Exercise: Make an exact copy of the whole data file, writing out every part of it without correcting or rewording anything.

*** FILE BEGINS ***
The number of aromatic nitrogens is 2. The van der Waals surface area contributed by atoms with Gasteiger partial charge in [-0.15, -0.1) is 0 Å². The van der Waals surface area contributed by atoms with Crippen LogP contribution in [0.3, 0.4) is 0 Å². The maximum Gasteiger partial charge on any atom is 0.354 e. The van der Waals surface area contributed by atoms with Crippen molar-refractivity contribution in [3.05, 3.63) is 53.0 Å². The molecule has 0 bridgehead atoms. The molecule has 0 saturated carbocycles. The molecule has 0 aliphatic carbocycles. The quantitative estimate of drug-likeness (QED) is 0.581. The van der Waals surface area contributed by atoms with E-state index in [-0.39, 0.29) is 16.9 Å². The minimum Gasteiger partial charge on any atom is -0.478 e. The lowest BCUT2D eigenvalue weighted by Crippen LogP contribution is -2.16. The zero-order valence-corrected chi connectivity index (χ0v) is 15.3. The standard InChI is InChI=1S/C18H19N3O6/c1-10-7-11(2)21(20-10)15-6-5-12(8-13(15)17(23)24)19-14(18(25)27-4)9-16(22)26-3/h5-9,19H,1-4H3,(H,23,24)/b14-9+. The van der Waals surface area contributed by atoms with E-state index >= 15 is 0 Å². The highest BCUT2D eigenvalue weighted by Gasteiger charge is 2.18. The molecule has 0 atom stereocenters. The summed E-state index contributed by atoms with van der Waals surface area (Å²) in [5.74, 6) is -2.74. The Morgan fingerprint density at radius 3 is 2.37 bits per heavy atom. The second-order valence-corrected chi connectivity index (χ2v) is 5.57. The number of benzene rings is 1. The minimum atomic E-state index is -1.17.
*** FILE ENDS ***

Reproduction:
The number of aromatic nitrogens is 2. The van der Waals surface area contributed by atoms with Gasteiger partial charge in [-0.15, -0.1) is 0 Å². The van der Waals surface area contributed by atoms with Crippen LogP contribution in [0.3, 0.4) is 0 Å². The maximum Gasteiger partial charge on any atom is 0.354 e. The van der Waals surface area contributed by atoms with Crippen molar-refractivity contribution in [3.05, 3.63) is 53.0 Å². The molecule has 0 bridgehead atoms. The molecule has 0 saturated carbocycles. The molecule has 0 aliphatic carbocycles. The quantitative estimate of drug-likeness (QED) is 0.581. The van der Waals surface area contributed by atoms with E-state index in [-0.39, 0.29) is 16.9 Å². The minimum Gasteiger partial charge on any atom is -0.478 e. The lowest BCUT2D eigenvalue weighted by Crippen LogP contribution is -2.16. The zero-order valence-corrected chi connectivity index (χ0v) is 15.3. The standard InChI is InChI=1S/C18H19N3O6/c1-10-7-11(2)21(20-10)15-6-5-12(8-13(15)17(23)24)19-14(18(25)27-4)9-16(22)26-3/h5-9,19H,1-4H3,(H,23,24)/b14-9+. The van der Waals surface area contributed by atoms with E-state index >= 15 is 0 Å². The highest BCUT2D eigenvalue weighted by Gasteiger charge is 2.18. The molecule has 0 atom stereocenters. The summed E-state index contributed by atoms with van der Waals surface area (Å²) in [5.74, 6) is -2.74. The Morgan fingerprint density at radius 3 is 2.37 bits per heavy atom. The second-order valence-corrected chi connectivity index (χ2v) is 5.57. The number of benzene rings is 1. The minimum atomic E-state index is -1.17.